With grenade and bayonet and tommy-gun Royal Marine Commandos went in from the sea and attacked on D-Day... Here is a close-up of swift-moving battle against Germans entranced behind "impregnable" defences. The vivid recollection is by Major W. R. Sendall, R.M.
The night before D-Day was the longest I have ever known. Our little L.C.I., bearing half the H.Q. of the 4th Commando Brigade, heaved and rolled on her slow progress across the Channel to the intense discomfort of all on board. Dawn of the great day revealed a leaden sky overhanging grey sea whipped into a sullen swell by the wind.
Overhead I heard the roar of hidden bombers, and saw on the skyline a low coast form which, at intervals, church spires needled up through a bank of smoke. The bombardment was in full swing, but we could see little of it. We stooged about in the swell for an interminable time till we saw a long line of little assault craft, bearing The North Shore Regiment of Canada, pitching and tossing as they passed us. Someone waved from one of the packed craft and we waved back. Excitement quickened and the seasickness was forgotten. In the wake of The North Shores our craft turned in towards the distant beach.
I went below to collect my maps, and by the time I returned to the deck the yellow beach of St. Aubin was just ahead – and the sea-wall, festooned with barbed wire. Beyond was a row of villas, one blazing furiously, bright orange of the flames glaring through the black smoke pall. Fully rigged, we lay down on deck, making for the beach at full speed. What happened to the left and right during the following minutes I never knew. As if in blinkers, all I could see was a section of yellow beach, a piece of sea-wall with its barbed wire frieze, red-tiled villas and the bright orange fire rushing towards us.
The craft grounded. Long narrow ramps shot out, and the first men sprang up from the deck to go over. I heard no bullets in the confusion of noise, only the surge and crash of the sea and a sharp crackling that might have been the fire, but the leading man collapsed at the head of the ramp and two or three of his comrades flattened out beside him. I ran forward crouching, but men rose in front of me, pulling the wounded from the head of the ramp. Then over we went, staggering heavy-laden into the waist-deep surge that was heaving great baulks of timber like matchsticks to and fro.
My sodden boots sank into the soft wet sand as I struggled into the shelter of the sea-wall. Both our craft were beached and the men were struggling to get bulky signals equipment down the ramps that were swinging wildly in the waves. We rushed back to hold them steady, and saw mortar bursts appearing in the sea just astern of the craft; and the Naval ratings, firing heavy Oerlikons over our heads, were blasting the enemy in the row of villas. In a few minutes we were all ashore, filing along under the sea-wall to a gap in the minefields and through this on to a road. Pushing forward through a dense blanket of pungent smoke we reached the farmhouse marked down on our maps as a rendezvous.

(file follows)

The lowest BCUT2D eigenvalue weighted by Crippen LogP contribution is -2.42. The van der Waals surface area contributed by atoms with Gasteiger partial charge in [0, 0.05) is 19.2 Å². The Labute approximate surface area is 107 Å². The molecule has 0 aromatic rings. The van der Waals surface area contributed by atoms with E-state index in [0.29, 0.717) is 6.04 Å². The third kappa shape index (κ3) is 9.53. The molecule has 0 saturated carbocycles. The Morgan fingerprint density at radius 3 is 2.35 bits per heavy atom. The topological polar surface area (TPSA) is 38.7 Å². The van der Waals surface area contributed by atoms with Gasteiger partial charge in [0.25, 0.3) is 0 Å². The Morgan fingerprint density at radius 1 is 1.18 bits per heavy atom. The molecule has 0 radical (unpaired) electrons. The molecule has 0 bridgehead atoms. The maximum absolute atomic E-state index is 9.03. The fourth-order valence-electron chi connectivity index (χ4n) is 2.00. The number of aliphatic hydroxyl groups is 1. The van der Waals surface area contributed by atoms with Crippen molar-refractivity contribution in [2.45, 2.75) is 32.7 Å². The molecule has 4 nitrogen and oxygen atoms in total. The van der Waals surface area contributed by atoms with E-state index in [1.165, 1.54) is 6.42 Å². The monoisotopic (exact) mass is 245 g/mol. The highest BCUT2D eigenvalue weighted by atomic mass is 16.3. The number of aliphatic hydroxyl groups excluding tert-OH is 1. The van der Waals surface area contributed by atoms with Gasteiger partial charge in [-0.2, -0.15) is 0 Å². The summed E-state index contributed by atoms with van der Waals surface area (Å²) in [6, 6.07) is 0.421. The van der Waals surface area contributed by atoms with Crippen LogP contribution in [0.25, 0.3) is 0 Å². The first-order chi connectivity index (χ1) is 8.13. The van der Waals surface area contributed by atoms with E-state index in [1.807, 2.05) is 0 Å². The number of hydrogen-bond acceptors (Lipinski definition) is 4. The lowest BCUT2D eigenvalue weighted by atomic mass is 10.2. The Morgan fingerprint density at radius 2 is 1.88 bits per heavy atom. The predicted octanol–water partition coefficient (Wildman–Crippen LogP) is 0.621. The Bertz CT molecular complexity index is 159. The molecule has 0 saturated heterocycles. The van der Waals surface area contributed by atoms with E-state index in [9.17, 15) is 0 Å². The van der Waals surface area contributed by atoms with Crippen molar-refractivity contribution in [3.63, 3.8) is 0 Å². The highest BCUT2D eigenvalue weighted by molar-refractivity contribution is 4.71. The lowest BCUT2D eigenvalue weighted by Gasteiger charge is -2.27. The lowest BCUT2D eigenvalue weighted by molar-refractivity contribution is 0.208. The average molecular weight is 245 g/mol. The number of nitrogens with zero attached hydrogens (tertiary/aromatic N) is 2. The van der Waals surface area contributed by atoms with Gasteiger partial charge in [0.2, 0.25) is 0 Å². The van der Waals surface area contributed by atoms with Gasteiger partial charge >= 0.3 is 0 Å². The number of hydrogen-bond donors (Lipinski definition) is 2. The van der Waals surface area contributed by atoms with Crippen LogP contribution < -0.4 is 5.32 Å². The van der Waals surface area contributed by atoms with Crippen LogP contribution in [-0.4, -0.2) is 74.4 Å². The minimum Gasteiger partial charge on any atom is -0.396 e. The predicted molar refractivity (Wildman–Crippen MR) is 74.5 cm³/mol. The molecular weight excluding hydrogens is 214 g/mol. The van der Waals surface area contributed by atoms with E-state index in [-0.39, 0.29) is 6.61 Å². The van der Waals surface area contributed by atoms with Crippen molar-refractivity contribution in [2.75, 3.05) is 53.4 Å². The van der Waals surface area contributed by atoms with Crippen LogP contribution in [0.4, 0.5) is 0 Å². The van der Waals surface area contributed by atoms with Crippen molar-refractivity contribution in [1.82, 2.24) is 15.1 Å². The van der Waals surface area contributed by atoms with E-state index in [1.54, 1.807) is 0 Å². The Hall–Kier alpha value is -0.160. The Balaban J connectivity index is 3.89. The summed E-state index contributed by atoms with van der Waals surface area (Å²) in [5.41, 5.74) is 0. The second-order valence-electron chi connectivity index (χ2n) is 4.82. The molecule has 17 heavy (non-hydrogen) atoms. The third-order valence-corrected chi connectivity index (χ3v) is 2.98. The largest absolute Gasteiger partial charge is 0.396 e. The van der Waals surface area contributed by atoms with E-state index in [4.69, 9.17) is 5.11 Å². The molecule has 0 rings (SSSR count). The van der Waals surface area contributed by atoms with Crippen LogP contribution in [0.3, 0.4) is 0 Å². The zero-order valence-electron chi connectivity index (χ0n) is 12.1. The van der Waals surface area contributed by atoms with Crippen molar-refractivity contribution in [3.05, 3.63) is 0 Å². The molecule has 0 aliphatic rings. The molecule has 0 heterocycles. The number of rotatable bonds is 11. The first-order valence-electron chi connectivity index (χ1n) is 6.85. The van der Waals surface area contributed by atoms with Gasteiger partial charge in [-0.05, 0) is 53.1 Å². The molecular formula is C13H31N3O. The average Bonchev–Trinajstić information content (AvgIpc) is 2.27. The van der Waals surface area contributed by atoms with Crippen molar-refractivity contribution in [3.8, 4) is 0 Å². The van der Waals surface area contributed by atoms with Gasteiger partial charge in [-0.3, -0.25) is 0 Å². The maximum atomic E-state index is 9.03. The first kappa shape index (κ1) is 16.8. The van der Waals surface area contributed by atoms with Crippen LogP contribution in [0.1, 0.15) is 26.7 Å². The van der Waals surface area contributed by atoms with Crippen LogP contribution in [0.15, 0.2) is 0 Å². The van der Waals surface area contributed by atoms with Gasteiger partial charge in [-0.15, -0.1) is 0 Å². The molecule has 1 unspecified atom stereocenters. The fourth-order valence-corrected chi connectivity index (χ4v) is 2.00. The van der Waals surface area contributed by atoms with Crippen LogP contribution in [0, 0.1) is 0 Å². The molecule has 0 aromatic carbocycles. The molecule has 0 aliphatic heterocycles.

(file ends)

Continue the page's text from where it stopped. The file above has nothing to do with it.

Shedding my heavier equipment here, I made contact with the H.Q. of 48 Royal Marine Commando, which had landed on our left. The Commando had been exposed to the full fire of the St. Aubin strongpoint, against which the North Shores were still hammering, and had suffered heavily. Many of them had swim ashore considerable distances, though the strong undertow had swept even powerful swimmers away. Nevertheless, the leading troop had already set out down the coast road for the next village, Langrune, which was their objective.
I followed cautiously but saw no sign of the enemy in the shattered streets, though an occasional bullet wailed overhead. I reached the big church in Langrune without incident and, as there seemed to be little resistance, returned to Brigade in St. Aubin, looking in on the way at the Canadians who were still battering at the tough strongpoint, smashing their way through a huge barricade of logs with which the enemy had blocked the narrow street.
It was not until late in the evening that I heard of the sharp check the Commando had encountered when attempting to force their way through the narrow defiles of the mined and barricaded streets to attack the strongpoint on the Langrune seafront. The attack could not be renewed that night, as information came of an expected enemy counter-attack. As we were the only troops between the enemy in Douvres La Delivrande and the crowded beaches, and were very thin on the ground, every available man was ordered into the line.
I spent most of the night scratching for myself a weapon-pit under the church wall on the outskirts of St. Aubin, using an entrenching tool with a rough improvised handle that quickly raised blisters, occasionally straightening my aching back to watch the quick streams of coloured tracer that flamed up from the beaches to beat off enemy sneak raiders coming in low overhead. The anticipated counter-attack never came, and in the morning I went back to Langrune, where the assault on the strongpoint was being renewed.